The Monastic Bow

There is a small part of monastic ceremonial outsiders often find ‘incredibly cute’ or ‘delightfully quaint’ — the monastic bow. We have three kinds. There is the low bow from the waist, the so-called profound bow, which we make to the altar, during the first half of the Gloria Patri and certain other prayers, when making satisfaction for coming late to choir, and to the body of a deceased person, in recognition of its having been the Temple of the Holy Spirit; the bow of head and shoulders which we make to the Crucifix, to one another in procession before going to our choir places, when receiving a blessing or praying grace; and the bow of the head which we make when naming Jesus, to one another when we pass by, or to say ‘thank you’ or acknowledge some instruction or courtesy. Cute? Quaint? Not at all. The monastic bow is a form of body language which those who speak it know transforms how they see the world — quite literally.

When we bow, our gaze is lowered, our perspective altered. We have to shift our position, so to say, to see what grounds us, maybe confront our own feet of clay. We have to acknowledge the existence of the other, whether that other be God or one in whom God dwells. We move from centre stage and are reminded that our true dignity rests on something we all share equally, our common humanity. It is a way of allowing the grace of humility to inform our being. And while that may seem a small thing, I have never yet heard of a truly humble person starting a war, tricking or defrauding another, or treating anyone with contempt.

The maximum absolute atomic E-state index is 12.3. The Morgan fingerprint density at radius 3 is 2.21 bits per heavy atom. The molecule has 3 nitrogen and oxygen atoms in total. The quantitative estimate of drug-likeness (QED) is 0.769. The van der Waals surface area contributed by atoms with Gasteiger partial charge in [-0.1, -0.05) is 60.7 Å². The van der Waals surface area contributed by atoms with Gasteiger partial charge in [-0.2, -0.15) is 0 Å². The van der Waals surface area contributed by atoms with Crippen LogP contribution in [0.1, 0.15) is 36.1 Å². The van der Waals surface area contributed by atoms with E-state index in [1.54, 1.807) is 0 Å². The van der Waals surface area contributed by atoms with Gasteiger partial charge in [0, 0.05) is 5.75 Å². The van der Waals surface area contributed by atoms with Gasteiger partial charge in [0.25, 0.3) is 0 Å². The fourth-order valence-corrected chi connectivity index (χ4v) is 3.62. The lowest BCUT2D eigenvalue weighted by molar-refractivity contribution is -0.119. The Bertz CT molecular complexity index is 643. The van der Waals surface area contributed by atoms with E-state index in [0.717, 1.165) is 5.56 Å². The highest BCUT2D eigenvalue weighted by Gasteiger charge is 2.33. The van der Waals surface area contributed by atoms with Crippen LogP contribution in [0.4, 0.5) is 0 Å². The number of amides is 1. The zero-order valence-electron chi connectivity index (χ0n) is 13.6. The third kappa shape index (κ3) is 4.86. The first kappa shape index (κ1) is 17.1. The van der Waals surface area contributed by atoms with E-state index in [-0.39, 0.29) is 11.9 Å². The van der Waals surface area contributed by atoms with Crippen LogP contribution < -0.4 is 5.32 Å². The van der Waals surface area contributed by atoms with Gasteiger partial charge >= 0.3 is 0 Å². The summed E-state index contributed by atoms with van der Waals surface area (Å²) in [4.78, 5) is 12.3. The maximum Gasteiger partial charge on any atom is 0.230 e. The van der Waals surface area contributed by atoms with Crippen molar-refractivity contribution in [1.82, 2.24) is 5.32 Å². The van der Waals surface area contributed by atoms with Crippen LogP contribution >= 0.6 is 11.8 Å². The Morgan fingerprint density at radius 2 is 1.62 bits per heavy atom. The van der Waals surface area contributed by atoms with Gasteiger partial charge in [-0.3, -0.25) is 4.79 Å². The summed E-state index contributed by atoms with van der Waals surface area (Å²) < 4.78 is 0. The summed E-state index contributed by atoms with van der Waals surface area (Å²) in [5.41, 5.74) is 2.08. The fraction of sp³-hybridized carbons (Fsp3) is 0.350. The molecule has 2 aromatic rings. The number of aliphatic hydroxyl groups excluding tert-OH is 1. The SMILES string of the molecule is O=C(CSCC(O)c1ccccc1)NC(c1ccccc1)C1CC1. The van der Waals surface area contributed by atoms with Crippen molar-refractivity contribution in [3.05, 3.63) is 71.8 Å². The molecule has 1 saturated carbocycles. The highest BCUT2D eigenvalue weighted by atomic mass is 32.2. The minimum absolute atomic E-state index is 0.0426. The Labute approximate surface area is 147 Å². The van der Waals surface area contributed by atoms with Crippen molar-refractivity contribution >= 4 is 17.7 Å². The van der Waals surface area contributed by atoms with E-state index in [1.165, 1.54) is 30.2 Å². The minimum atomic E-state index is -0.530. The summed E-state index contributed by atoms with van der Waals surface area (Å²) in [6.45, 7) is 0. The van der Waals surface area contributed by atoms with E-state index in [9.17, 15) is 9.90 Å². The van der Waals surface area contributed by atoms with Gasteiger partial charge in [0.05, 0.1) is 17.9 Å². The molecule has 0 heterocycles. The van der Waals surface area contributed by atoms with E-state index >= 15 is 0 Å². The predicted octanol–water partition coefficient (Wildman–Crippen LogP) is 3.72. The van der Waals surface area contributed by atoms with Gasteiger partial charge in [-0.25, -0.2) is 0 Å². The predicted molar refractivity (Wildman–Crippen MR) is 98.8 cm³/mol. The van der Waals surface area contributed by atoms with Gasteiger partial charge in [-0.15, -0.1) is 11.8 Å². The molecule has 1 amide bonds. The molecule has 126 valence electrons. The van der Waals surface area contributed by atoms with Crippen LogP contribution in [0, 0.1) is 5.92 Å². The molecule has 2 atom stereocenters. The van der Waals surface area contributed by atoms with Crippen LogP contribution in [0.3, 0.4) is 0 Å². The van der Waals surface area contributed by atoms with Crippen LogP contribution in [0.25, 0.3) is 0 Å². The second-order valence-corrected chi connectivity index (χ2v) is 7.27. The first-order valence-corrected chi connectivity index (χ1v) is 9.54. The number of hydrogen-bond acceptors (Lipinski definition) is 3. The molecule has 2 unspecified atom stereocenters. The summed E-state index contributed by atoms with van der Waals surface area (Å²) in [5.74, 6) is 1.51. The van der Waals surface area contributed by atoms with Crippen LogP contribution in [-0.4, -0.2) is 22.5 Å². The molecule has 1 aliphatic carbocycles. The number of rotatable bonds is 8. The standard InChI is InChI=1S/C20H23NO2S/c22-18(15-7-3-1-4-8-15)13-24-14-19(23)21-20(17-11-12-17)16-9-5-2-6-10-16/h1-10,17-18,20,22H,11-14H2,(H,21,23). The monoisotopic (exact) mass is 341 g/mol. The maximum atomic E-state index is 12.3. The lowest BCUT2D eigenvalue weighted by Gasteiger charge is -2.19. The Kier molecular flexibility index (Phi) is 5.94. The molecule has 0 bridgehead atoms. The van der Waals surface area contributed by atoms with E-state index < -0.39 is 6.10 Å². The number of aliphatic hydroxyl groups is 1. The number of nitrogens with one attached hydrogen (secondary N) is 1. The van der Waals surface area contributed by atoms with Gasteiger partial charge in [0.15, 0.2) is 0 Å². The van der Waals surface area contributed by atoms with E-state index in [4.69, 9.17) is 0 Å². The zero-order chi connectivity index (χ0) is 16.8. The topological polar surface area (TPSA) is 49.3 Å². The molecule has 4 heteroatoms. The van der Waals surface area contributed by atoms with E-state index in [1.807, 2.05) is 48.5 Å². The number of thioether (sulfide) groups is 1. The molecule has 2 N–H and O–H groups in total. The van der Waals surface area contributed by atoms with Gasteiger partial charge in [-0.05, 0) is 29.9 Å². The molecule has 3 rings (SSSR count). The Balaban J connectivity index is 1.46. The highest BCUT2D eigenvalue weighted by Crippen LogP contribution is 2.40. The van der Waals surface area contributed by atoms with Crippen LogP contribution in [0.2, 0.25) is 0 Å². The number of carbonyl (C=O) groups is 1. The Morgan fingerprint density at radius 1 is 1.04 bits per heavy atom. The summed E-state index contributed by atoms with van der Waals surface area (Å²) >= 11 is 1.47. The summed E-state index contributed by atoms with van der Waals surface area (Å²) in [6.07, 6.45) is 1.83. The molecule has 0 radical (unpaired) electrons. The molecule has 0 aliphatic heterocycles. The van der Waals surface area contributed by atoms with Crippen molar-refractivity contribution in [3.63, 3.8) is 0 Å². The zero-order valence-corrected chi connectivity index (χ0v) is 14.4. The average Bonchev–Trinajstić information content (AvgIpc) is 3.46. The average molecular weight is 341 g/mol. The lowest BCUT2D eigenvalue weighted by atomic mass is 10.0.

I am not suggesting that we should all adopt the monastic bow, but surely it would be worthwhile thinking what rituals in everyday life help to reinforce our Christian values. We are now in Passiontide, when our thoughts turn towards Calvary and that greatest bow of all, when God in Christ bowed his head on the Cross and redeemed the world. Somethng to ponder there, I think.

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9 thoughts on “The Monastic Bow”

  1. I now use the profound bow rather than genuflecting, as not only do I think it looks more respectful, but it is much easier on the knees and avoids having to hold on to something whilst attempting to rise from the genuflection – one of the perils of later middle age.

  2. Yes, Yes and Yes.

    Bowing appropriately has meaning, and I’ve tried to give meaning to when and how that I do things from habit, with no real understanding, apart from bowing being a mark of respect.

    I now have a theological response and explanation, thanks to your kind, informative post.

    Thank you.

  3. Remembering humility is physical as well as mental, bowing reminds me of this. I now instinctively bow my head at the name of Jesus, and for the Gloria do a profound bow because I have done it so much. It is not for looks so much as a reminder to be humble before God and respectful.